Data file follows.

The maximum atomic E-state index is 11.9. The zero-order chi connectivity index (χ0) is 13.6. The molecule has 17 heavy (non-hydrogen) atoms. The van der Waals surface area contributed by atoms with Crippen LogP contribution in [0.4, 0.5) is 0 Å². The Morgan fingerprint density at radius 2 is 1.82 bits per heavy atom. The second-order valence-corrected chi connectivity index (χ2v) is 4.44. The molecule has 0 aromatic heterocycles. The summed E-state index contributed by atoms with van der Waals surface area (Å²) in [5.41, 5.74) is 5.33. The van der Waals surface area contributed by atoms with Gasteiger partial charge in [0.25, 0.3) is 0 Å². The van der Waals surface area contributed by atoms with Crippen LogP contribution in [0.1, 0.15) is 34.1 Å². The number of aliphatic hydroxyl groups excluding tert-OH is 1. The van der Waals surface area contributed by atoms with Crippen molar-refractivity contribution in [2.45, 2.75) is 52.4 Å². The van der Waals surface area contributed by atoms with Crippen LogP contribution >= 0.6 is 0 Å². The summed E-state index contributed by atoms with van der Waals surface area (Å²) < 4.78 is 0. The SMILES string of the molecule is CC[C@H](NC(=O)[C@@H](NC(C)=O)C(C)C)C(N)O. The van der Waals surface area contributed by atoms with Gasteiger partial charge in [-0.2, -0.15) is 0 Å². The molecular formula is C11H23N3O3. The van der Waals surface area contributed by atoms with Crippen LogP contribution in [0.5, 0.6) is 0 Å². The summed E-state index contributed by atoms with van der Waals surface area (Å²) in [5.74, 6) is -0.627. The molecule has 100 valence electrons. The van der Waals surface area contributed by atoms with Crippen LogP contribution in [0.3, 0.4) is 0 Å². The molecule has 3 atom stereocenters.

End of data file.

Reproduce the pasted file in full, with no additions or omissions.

The maximum atomic E-state index is 11.9. The zero-order chi connectivity index (χ0) is 13.6. The molecule has 17 heavy (non-hydrogen) atoms. The van der Waals surface area contributed by atoms with Crippen LogP contribution in [0.4, 0.5) is 0 Å². The Morgan fingerprint density at radius 2 is 1.82 bits per heavy atom. The second-order valence-corrected chi connectivity index (χ2v) is 4.44. The molecule has 0 aromatic heterocycles. The summed E-state index contributed by atoms with van der Waals surface area (Å²) in [5.41, 5.74) is 5.33. The van der Waals surface area contributed by atoms with Gasteiger partial charge in [0.25, 0.3) is 0 Å². The van der Waals surface area contributed by atoms with Crippen LogP contribution in [0.1, 0.15) is 34.1 Å². The number of aliphatic hydroxyl groups excluding tert-OH is 1. The van der Waals surface area contributed by atoms with Crippen molar-refractivity contribution in [2.45, 2.75) is 52.4 Å². The van der Waals surface area contributed by atoms with Crippen LogP contribution >= 0.6 is 0 Å². The summed E-state index contributed by atoms with van der Waals surface area (Å²) < 4.78 is 0. The SMILES string of the molecule is CC[C@H](NC(=O)[C@@H](NC(C)=O)C(C)C)C(N)O. The van der Waals surface area contributed by atoms with Gasteiger partial charge in [-0.2, -0.15) is 0 Å². The molecular formula is C11H23N3O3. The van der Waals surface area contributed by atoms with Crippen LogP contribution in [0.5, 0.6) is 0 Å². The summed E-state index contributed by atoms with van der Waals surface area (Å²) in [5.74, 6) is -0.627. The molecule has 100 valence electrons. The van der Waals surface area contributed by atoms with Crippen LogP contribution in [0.3, 0.4) is 0 Å². The molecule has 3 atom stereocenters.